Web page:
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India vs Australia | It is Becoming a Talking Point in Every Game: Kohli Slams DRS

Cricketnext Staff |March 11, 2019, 11:22 AM IST
India vs Australia | It is Becoming a Talking Point in Every Game: Kohli Slams DRS

Indian captain Virat Kohli expressed his unhappiness with the Decision Review System (DRS) after yet another contentious decision that led to Australia’s Ashton Turner being given not out despite the appearance of a spike on his bat.

The incident occurred in the 44th over when Turner was on 41, when India appealed for an edge off a delivery from Yuzuvendra Chahal to the wicket-keeper Rishabh Pant. The Snickometer also showed a spike but third umpire Joel Wilson stayed with on-field umpire Anil Chaudhary’s call, which was not out, and the delivery was adjudged a wide.

Kohli was visibly upset and seen remonstrating with umpire Kumar Dharmasena after the decision was made. Turner made the most of his reprieve, smashing an unbeaten 84 in 43 balls to pull off a stunning win for his team. In his post-match interview with the host broadcaster, Kohli, while reflecting on the team’s sloppy fielding on the night where they dropped catches and missed stumping opportunities, highlighted what he described as the lack of “consistency” in the system.

"DRS call was a surprise to be honest,” Kohli said. “It’s just not consistent at all and becoming a talking point in every game."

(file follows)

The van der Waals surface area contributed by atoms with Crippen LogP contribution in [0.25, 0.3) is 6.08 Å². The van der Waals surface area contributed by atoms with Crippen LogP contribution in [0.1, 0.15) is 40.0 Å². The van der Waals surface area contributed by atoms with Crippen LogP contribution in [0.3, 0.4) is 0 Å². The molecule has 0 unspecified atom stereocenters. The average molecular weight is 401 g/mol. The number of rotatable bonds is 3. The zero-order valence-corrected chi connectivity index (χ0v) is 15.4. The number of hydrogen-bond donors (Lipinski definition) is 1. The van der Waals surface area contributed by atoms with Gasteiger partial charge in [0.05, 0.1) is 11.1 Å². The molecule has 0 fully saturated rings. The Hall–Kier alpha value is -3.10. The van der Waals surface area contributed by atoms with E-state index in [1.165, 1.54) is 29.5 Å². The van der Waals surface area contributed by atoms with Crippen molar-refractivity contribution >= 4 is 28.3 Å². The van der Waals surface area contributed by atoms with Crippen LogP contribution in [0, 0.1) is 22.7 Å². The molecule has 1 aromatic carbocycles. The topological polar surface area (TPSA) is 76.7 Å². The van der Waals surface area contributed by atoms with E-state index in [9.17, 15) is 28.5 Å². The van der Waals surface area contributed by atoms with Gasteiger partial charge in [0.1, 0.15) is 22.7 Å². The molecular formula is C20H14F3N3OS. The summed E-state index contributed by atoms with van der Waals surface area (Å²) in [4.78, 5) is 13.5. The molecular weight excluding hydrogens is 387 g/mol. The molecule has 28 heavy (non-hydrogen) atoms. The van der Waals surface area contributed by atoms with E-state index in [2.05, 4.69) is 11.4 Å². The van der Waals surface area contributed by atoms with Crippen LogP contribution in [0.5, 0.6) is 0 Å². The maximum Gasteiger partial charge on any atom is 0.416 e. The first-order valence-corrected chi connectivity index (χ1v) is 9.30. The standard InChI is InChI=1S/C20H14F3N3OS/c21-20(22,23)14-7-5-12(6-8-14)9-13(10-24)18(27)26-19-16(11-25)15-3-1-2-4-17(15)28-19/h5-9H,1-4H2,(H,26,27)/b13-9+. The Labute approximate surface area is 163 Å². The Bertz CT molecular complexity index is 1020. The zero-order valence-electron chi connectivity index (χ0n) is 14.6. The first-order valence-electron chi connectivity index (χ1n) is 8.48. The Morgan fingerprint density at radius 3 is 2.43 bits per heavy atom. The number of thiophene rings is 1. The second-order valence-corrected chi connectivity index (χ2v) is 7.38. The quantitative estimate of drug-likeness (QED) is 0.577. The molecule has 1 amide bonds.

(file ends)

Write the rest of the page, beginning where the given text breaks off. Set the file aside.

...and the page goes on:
The incident comes on the heels of another controversial moment in the previous game at Ranchi involving Australian captain Aaron Finch. In the 32nd over of the first innings Finch failed to get any bat to Kuldeep Yadav's quickish delivery and was trapped right in front of the stumps. He went for the review and the ball-tracking projection suggested that the ball pitched on leg stump before going on to hit the wickets. But, it was clearly evident that it was a technical glitch as the ball had pitched on the middle stump, though it still might have gone on to hit the stumps.

However, Kohli was quick to point out that the contentious DRS call alone can’t be blamed for India’s failure to defend a big score of 358, saying the heavy dew that fell on the ground during Australia’s innings didn’t allow his bowlers to grip the ball properly. The skipper said that while in the previous game in Ranchi the dew did not play a significant role when it was expected to, allowing Australia to defend their score of 313, in Mohali the opposite occurred.

"The wicket remained good throughout the game, unfortunately, we have been on the receiving end of dew twice in a row now,” he explained. “It became extremely difficult to bowl in the second half of the game. Handscomb and Khawaja kept the innings together and then Turner played one hell of a knock.

"If we would have won the toss, we would have batted first. We used Kedar and Shankar before Chahal as we had to get the fifth bowler out of the way. It would have been more difficult for them with the dew. We were also a bit sloppy in the field. The decider is going to be a cracker for sure, these two games have been an eye-opener. This loss is definitely going to hurt and hurt in the right way."

Australian captain Aaron Finch was expectedly pleased with the outcome, insisting his team never panicked in chase and wanted to take the game as deep as possible.

"The partnership between Khawaja and Handscomb was important, we wanted to take the game as deep as possible,” said Finch. “There was no panic as we backed ourselves to chase upto 10-12 runs per over. Ashton playing just his second game and playing a knock like that was just superb. He has done it in before in BBL and to do it against quality death bowlers was superb.”

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